The study, which was published in the Journal of Nutrition, had 120 women who had not yet reached menopause, out of which 60 were obese and the other 60 were not.
Half of the participants were assigned to eat 12 ounces of low-fat yoghurt every day for nine weeks while a control group ate non-dairy pudding for nine weeks.
They also took part in a high-calorie meal challenge at the beginning and end of their nine-week dietary intervention.
The challenge, meant to stress an individual’s metabolism, started with either a serving of yoghurt or non-dairy pudding followed by a large high-fat, high-carb breakfast meal.
Results also showed that yoghurt helped to reduce glucose metabolism in obese participants and increased the level of post-meal blood glucose.
The second part of the experiment dwelled on the effects of yoghurt on inflammation.
Scientists had earlier established that inflammation is the body’s first line of defence against illness although it could affect some organs and is also linked to diseases like asthma and arthritis.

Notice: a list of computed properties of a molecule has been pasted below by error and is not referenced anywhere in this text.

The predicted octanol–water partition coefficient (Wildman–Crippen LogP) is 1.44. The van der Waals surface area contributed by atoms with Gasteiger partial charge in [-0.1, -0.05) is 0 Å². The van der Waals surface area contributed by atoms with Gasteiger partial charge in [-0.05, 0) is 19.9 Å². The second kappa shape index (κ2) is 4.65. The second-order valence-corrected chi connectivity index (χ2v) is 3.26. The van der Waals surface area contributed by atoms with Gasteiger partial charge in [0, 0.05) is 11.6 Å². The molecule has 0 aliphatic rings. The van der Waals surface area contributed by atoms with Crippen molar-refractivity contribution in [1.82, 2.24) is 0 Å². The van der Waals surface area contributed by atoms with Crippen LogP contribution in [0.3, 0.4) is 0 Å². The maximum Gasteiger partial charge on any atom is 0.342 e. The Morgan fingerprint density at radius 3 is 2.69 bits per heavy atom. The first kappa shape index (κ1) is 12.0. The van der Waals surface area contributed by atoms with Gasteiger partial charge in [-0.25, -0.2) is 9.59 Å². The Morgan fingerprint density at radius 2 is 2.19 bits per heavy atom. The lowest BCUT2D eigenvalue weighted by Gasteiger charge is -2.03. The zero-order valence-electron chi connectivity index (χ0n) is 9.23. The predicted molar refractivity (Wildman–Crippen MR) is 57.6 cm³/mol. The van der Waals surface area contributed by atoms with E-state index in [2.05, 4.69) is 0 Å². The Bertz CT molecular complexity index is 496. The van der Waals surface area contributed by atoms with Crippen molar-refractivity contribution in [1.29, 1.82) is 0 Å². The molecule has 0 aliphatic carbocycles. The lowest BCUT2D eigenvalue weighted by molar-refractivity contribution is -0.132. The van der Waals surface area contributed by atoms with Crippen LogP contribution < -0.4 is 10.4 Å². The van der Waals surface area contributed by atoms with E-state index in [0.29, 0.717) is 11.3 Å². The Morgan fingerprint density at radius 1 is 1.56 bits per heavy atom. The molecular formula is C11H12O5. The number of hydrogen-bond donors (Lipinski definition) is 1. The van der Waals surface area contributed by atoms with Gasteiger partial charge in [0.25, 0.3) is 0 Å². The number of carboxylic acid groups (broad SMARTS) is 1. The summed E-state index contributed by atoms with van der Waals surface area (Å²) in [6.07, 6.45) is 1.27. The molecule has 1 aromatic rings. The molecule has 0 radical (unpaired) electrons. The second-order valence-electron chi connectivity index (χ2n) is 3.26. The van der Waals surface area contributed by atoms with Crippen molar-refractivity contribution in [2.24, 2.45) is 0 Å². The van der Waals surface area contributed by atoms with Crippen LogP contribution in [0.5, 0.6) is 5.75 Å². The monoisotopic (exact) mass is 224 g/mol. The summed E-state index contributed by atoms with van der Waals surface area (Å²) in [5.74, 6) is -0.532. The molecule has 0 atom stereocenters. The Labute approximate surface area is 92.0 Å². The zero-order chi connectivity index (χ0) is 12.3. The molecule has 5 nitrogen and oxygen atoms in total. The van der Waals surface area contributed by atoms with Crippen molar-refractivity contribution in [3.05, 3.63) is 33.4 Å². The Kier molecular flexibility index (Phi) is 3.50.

Brad Bolling, assistant professor of food science at Wisconsin-Madison, and his team took fasting blood samples from participants at various points during the study and evaluated an assortment of biomarkers that scientists have used to measure endotoxin exposure and inflammation.
Endotoxins are toxins released by bacteria.
They found that yoghurt can reduce inflammation by improving the intestinal lining, thus preventing endotoxins from crossing into the bloodstream.
“The results indicate that ongoing consumption of yoghurt may be having a general anti-inflammatory effect,” said Bolling.
Bolling’s study did not identify which compounds in yoghurt are responsible or how they act in the body.